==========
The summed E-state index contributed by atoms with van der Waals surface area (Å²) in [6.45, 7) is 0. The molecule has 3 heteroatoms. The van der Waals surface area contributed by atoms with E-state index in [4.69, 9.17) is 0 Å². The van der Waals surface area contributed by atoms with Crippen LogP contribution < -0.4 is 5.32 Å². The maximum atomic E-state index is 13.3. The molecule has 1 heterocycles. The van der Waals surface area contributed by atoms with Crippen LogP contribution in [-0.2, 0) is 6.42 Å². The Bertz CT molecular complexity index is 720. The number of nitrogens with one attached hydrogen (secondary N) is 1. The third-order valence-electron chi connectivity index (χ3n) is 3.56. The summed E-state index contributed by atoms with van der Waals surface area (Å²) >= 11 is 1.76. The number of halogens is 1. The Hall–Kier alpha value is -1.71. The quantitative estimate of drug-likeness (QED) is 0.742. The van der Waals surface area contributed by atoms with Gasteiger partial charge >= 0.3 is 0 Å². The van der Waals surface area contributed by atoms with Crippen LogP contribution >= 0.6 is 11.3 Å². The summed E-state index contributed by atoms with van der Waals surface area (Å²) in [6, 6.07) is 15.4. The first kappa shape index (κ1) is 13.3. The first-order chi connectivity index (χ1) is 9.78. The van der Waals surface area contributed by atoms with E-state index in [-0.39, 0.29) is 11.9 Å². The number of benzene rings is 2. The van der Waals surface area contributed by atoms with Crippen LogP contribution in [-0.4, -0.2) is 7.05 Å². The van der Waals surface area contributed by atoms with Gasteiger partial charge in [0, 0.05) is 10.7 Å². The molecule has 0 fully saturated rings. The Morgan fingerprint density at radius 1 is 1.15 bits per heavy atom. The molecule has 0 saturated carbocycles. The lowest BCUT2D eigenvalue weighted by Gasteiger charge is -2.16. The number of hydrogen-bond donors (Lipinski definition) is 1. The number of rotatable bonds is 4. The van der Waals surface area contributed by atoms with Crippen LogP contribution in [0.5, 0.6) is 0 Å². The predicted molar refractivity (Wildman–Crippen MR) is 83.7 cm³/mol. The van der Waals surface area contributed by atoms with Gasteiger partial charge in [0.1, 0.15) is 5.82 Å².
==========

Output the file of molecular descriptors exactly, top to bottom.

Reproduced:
The summed E-state index contributed by atoms with van der Waals surface area (Å²) in [6.45, 7) is 0. The molecule has 3 heteroatoms. The van der Waals surface area contributed by atoms with E-state index in [4.69, 9.17) is 0 Å². The van der Waals surface area contributed by atoms with Crippen LogP contribution < -0.4 is 5.32 Å². The maximum atomic E-state index is 13.3. The molecule has 1 heterocycles. The van der Waals surface area contributed by atoms with Crippen LogP contribution in [-0.2, 0) is 6.42 Å². The Bertz CT molecular complexity index is 720. The number of nitrogens with one attached hydrogen (secondary N) is 1. The third-order valence-electron chi connectivity index (χ3n) is 3.56. The summed E-state index contributed by atoms with van der Waals surface area (Å²) >= 11 is 1.76. The number of halogens is 1. The Hall–Kier alpha value is -1.71. The quantitative estimate of drug-likeness (QED) is 0.742. The van der Waals surface area contributed by atoms with Gasteiger partial charge >= 0.3 is 0 Å². The van der Waals surface area contributed by atoms with Crippen LogP contribution >= 0.6 is 11.3 Å². The summed E-state index contributed by atoms with van der Waals surface area (Å²) in [6, 6.07) is 15.4. The first kappa shape index (κ1) is 13.3. The first-order chi connectivity index (χ1) is 9.78. The van der Waals surface area contributed by atoms with E-state index in [-0.39, 0.29) is 11.9 Å². The number of benzene rings is 2. The van der Waals surface area contributed by atoms with Crippen LogP contribution in [-0.4, -0.2) is 7.05 Å². The van der Waals surface area contributed by atoms with Gasteiger partial charge in [0, 0.05) is 10.7 Å². The molecule has 0 fully saturated rings. The Morgan fingerprint density at radius 1 is 1.15 bits per heavy atom. The molecule has 0 saturated carbocycles. The lowest BCUT2D eigenvalue weighted by Gasteiger charge is -2.16. The number of hydrogen-bond donors (Lipinski definition) is 1. The number of rotatable bonds is 4. The van der Waals surface area contributed by atoms with Crippen LogP contribution in [0.5, 0.6) is 0 Å². The predicted molar refractivity (Wildman–Crippen MR) is 83.7 cm³/mol. The van der Waals surface area contributed by atoms with Gasteiger partial charge in [0.1, 0.15) is 5.82 Å².